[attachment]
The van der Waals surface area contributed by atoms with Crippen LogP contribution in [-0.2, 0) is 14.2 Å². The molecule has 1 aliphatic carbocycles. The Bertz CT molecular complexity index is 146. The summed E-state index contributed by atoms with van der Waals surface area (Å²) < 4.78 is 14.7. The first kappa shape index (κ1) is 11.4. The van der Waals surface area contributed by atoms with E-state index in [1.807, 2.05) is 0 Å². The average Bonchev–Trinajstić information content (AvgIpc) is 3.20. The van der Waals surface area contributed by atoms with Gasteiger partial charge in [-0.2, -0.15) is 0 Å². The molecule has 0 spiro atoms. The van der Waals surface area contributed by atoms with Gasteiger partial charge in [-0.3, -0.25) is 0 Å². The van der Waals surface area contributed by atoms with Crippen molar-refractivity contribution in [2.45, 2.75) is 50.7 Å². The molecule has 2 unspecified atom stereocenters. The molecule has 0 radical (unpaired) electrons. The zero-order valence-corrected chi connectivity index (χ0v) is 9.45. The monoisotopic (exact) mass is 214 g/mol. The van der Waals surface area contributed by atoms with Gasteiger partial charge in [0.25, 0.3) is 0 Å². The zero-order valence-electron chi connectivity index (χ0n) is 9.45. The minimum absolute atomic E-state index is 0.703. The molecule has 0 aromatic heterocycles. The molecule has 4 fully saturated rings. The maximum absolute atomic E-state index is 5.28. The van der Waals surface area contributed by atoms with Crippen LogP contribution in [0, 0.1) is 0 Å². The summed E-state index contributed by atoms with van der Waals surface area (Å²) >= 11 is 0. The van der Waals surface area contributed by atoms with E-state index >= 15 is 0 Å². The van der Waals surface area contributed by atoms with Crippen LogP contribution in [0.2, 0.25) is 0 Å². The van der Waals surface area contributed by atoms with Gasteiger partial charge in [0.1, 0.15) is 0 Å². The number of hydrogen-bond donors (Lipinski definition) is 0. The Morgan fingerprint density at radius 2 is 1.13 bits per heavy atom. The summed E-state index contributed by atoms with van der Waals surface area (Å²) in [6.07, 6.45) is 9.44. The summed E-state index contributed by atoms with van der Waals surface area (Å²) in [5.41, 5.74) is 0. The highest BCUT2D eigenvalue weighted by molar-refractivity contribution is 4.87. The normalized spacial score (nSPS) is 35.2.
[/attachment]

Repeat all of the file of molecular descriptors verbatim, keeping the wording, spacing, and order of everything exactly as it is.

The van der Waals surface area contributed by atoms with Crippen LogP contribution in [-0.2, 0) is 14.2 Å². The molecule has 1 aliphatic carbocycles. The Bertz CT molecular complexity index is 146. The summed E-state index contributed by atoms with van der Waals surface area (Å²) < 4.78 is 14.7. The first kappa shape index (κ1) is 11.4. The van der Waals surface area contributed by atoms with E-state index in [1.807, 2.05) is 0 Å². The average Bonchev–Trinajstić information content (AvgIpc) is 3.20. The van der Waals surface area contributed by atoms with Gasteiger partial charge in [-0.2, -0.15) is 0 Å². The molecule has 0 spiro atoms. The van der Waals surface area contributed by atoms with Gasteiger partial charge in [-0.3, -0.25) is 0 Å². The van der Waals surface area contributed by atoms with Crippen molar-refractivity contribution in [2.45, 2.75) is 50.7 Å². The molecule has 2 unspecified atom stereocenters. The molecule has 0 radical (unpaired) electrons. The zero-order valence-corrected chi connectivity index (χ0v) is 9.45. The monoisotopic (exact) mass is 214 g/mol. The van der Waals surface area contributed by atoms with Gasteiger partial charge in [0.25, 0.3) is 0 Å². The zero-order valence-electron chi connectivity index (χ0n) is 9.45. The minimum absolute atomic E-state index is 0.703. The molecule has 0 aromatic heterocycles. The molecule has 4 fully saturated rings. The maximum absolute atomic E-state index is 5.28. The van der Waals surface area contributed by atoms with Crippen LogP contribution in [0, 0.1) is 0 Å². The summed E-state index contributed by atoms with van der Waals surface area (Å²) >= 11 is 0. The van der Waals surface area contributed by atoms with E-state index >= 15 is 0 Å². The van der Waals surface area contributed by atoms with Crippen LogP contribution in [0.2, 0.25) is 0 Å². The van der Waals surface area contributed by atoms with Gasteiger partial charge in [0.1, 0.15) is 0 Å². The number of hydrogen-bond donors (Lipinski definition) is 0. The Morgan fingerprint density at radius 2 is 1.13 bits per heavy atom. The summed E-state index contributed by atoms with van der Waals surface area (Å²) in [6.07, 6.45) is 9.44. The summed E-state index contributed by atoms with van der Waals surface area (Å²) in [5.41, 5.74) is 0. The highest BCUT2D eigenvalue weighted by molar-refractivity contribution is 4.87. The normalized spacial score (nSPS) is 35.2.